In a rare move director James Cameron has written an article for Wired.com. In the piece he give us insite on how he first came about writing his Terminator outline in 1982, and his feelings on the current status of the Terminator franchise, with Terminator Salvation being released in May.
I’ve been fascinated ever since by our human propensity for dancing on the edge of the apocalypse. So when I wrote the first Terminator outline around 1982, I was just working out my childhood stuff. It was also born out of the science fiction movies and literature I grew up with. For the most part, they were warnings—about technology, about science, about the military and the government. You couldn’t escape those themes or the fear of nuclear holocaust.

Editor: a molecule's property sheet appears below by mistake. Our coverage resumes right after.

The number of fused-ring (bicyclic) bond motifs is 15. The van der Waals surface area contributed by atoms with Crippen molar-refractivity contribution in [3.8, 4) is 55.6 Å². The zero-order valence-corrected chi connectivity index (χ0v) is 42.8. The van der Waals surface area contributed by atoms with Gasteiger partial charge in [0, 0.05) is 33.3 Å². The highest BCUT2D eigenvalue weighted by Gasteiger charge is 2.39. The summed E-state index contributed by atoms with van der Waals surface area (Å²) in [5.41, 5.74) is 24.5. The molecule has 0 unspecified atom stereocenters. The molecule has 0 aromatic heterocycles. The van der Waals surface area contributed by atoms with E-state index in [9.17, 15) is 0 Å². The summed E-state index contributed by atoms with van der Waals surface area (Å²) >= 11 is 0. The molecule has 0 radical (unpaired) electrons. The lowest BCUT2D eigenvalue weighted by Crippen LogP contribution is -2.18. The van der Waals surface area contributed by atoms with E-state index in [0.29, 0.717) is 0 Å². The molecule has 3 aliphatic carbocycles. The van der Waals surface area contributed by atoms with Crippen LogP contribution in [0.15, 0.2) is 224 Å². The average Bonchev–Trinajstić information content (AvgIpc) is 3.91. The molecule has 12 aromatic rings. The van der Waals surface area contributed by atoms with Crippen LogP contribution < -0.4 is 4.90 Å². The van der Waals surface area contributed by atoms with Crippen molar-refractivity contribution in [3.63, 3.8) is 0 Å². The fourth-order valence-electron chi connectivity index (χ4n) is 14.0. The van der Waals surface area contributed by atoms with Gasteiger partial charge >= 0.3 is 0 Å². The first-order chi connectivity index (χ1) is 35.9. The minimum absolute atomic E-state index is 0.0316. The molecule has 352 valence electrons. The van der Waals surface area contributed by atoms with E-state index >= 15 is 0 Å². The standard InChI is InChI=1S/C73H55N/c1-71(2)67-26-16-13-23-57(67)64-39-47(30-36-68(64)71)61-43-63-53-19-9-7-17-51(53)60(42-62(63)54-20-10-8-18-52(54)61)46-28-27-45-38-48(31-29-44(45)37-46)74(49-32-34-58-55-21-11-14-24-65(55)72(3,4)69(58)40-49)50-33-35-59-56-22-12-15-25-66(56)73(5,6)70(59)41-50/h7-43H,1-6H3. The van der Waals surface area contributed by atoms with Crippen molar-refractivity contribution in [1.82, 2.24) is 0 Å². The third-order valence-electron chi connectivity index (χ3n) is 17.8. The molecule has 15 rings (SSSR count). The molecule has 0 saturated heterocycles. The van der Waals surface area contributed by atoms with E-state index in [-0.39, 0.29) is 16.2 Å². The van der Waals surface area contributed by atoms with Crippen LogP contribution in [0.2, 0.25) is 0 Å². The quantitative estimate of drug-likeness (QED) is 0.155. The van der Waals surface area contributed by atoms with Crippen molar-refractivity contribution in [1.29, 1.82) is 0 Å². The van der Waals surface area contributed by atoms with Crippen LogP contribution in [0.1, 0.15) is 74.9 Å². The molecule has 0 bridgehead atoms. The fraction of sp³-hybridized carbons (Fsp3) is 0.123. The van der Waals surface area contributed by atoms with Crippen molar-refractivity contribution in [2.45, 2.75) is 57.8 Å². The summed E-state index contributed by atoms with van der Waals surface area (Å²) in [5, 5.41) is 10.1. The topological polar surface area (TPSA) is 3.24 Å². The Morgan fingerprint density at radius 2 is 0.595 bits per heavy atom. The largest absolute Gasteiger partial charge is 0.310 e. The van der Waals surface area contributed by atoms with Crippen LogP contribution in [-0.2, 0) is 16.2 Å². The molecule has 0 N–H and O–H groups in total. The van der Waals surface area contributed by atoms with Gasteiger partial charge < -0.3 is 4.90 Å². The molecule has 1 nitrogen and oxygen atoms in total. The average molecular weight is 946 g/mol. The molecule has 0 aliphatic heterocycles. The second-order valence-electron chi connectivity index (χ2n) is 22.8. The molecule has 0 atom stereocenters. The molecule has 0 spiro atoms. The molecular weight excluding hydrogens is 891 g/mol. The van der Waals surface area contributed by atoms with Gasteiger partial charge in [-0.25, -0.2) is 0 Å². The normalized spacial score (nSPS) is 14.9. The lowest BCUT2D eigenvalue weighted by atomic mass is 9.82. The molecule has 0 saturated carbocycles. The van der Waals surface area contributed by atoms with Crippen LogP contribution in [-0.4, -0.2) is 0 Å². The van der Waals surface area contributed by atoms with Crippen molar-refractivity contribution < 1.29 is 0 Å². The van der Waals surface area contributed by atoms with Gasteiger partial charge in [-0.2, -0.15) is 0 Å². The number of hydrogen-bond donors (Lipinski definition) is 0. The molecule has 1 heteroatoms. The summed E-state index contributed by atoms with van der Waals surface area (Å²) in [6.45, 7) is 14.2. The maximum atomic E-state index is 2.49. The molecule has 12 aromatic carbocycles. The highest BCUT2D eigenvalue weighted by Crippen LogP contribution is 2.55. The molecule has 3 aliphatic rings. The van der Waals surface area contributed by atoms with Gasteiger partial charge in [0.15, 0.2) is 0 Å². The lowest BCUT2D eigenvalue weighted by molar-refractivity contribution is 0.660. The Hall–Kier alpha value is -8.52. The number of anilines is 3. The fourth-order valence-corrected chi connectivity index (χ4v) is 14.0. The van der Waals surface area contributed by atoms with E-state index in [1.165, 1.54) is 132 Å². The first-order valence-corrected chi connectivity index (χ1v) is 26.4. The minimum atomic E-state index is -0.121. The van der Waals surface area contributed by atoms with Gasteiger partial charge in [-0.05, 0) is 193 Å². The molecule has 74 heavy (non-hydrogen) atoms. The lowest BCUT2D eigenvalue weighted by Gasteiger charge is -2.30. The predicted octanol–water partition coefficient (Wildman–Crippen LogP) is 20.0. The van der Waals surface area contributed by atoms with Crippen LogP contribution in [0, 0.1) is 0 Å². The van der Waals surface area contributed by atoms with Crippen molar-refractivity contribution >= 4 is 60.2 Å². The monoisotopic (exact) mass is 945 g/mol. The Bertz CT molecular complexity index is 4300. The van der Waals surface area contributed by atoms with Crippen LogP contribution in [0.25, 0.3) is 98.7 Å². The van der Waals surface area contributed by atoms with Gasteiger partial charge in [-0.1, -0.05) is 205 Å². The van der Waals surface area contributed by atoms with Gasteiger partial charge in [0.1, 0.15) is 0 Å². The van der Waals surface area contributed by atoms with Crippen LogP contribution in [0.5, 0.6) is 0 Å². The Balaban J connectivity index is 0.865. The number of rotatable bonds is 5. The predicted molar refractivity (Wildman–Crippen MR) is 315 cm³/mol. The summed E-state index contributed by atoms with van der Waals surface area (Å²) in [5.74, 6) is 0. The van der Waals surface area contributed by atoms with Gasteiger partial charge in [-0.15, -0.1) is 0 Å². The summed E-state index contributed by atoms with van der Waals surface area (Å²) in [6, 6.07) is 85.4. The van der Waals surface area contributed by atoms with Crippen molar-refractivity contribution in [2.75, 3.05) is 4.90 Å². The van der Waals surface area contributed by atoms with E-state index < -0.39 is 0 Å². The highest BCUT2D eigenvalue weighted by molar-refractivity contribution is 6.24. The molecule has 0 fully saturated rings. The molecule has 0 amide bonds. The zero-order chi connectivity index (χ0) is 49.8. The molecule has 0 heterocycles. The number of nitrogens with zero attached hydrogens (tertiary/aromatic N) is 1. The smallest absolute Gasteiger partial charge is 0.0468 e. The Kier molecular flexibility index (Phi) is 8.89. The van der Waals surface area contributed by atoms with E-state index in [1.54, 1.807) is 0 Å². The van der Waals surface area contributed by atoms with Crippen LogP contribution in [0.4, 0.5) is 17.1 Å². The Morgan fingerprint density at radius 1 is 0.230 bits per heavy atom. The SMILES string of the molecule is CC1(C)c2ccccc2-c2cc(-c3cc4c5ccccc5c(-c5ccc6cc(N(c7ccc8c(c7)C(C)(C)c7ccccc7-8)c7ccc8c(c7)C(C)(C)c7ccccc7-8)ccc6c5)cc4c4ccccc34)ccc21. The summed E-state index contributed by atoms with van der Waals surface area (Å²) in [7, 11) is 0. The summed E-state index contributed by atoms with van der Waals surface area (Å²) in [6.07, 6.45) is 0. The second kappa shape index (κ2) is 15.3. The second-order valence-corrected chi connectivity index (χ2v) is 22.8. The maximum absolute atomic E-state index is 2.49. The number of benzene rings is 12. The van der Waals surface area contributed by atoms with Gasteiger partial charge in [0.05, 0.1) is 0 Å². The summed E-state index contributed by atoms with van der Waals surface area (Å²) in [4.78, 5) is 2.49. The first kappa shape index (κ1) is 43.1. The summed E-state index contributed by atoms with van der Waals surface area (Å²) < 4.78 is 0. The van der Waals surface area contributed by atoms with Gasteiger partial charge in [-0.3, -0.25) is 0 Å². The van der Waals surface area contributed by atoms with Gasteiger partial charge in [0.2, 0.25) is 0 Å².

I kind of turned my back on the Terminator world when there was early talk about a third film. I’d evolved beyond it. I don’t regret that, but I have to live with the consequence, which is that I keep seeing it resurrected. I’m not involved in Terminator Salvation. I’ve never read the script. I’m sure I’ll be paying 10 bucks to see it like everybody else.
Meanwhile, the original film was recently selected for preservation by the National Film Registry. So there’s a good possibility that when the machines actually do take over someday, The Terminator will still be in existence. And the machines can have a good electronic laugh about that.
You can read the whole thing by clicking here! (Highly recommended)